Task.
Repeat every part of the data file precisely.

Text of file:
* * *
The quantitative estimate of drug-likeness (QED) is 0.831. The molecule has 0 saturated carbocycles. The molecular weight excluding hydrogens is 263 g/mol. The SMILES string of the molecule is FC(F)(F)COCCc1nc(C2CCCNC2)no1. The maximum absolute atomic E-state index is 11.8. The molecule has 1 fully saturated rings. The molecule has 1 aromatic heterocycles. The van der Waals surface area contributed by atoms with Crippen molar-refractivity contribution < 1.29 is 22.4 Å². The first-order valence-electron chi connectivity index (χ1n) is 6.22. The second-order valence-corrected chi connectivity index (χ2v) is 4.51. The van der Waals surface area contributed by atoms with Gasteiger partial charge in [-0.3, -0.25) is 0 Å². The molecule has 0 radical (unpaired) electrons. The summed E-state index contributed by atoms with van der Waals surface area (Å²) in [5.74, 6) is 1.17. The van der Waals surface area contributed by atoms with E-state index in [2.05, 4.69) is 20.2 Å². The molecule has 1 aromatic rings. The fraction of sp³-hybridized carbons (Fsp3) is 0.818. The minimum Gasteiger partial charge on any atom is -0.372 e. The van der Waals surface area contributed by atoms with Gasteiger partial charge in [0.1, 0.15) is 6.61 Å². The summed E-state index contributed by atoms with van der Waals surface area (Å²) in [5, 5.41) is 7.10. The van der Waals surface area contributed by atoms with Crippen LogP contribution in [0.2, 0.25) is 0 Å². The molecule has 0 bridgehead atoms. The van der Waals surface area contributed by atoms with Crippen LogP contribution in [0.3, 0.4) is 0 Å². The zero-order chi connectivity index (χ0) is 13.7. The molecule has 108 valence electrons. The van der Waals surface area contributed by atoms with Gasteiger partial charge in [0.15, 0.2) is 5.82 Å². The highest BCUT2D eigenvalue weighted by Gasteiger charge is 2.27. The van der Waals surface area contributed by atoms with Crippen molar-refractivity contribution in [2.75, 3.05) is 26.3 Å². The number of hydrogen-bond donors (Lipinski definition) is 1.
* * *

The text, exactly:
The quantitative estimate of drug-likeness (QED) is 0.831. The molecule has 0 saturated carbocycles. The molecular weight excluding hydrogens is 263 g/mol. The SMILES string of the molecule is FC(F)(F)COCCc1nc(C2CCCNC2)no1. The maximum absolute atomic E-state index is 11.8. The molecule has 1 fully saturated rings. The molecule has 1 aromatic heterocycles. The van der Waals surface area contributed by atoms with Crippen molar-refractivity contribution < 1.29 is 22.4 Å². The first-order valence-electron chi connectivity index (χ1n) is 6.22. The second-order valence-corrected chi connectivity index (χ2v) is 4.51. The van der Waals surface area contributed by atoms with Gasteiger partial charge in [-0.3, -0.25) is 0 Å². The molecule has 0 radical (unpaired) electrons. The summed E-state index contributed by atoms with van der Waals surface area (Å²) in [5.74, 6) is 1.17. The van der Waals surface area contributed by atoms with E-state index in [2.05, 4.69) is 20.2 Å². The molecule has 1 aromatic rings. The fraction of sp³-hybridized carbons (Fsp3) is 0.818. The minimum Gasteiger partial charge on any atom is -0.372 e. The van der Waals surface area contributed by atoms with Gasteiger partial charge in [0.1, 0.15) is 6.61 Å². The summed E-state index contributed by atoms with van der Waals surface area (Å²) in [5, 5.41) is 7.10. The van der Waals surface area contributed by atoms with Crippen LogP contribution in [0.2, 0.25) is 0 Å². The molecule has 0 bridgehead atoms. The van der Waals surface area contributed by atoms with Crippen LogP contribution in [0.3, 0.4) is 0 Å². The zero-order chi connectivity index (χ0) is 13.7. The molecule has 108 valence electrons. The van der Waals surface area contributed by atoms with Gasteiger partial charge in [0.15, 0.2) is 5.82 Å². The highest BCUT2D eigenvalue weighted by Gasteiger charge is 2.27. The van der Waals surface area contributed by atoms with Crippen molar-refractivity contribution in [2.75, 3.05) is 26.3 Å². The number of hydrogen-bond donors (Lipinski definition) is 1.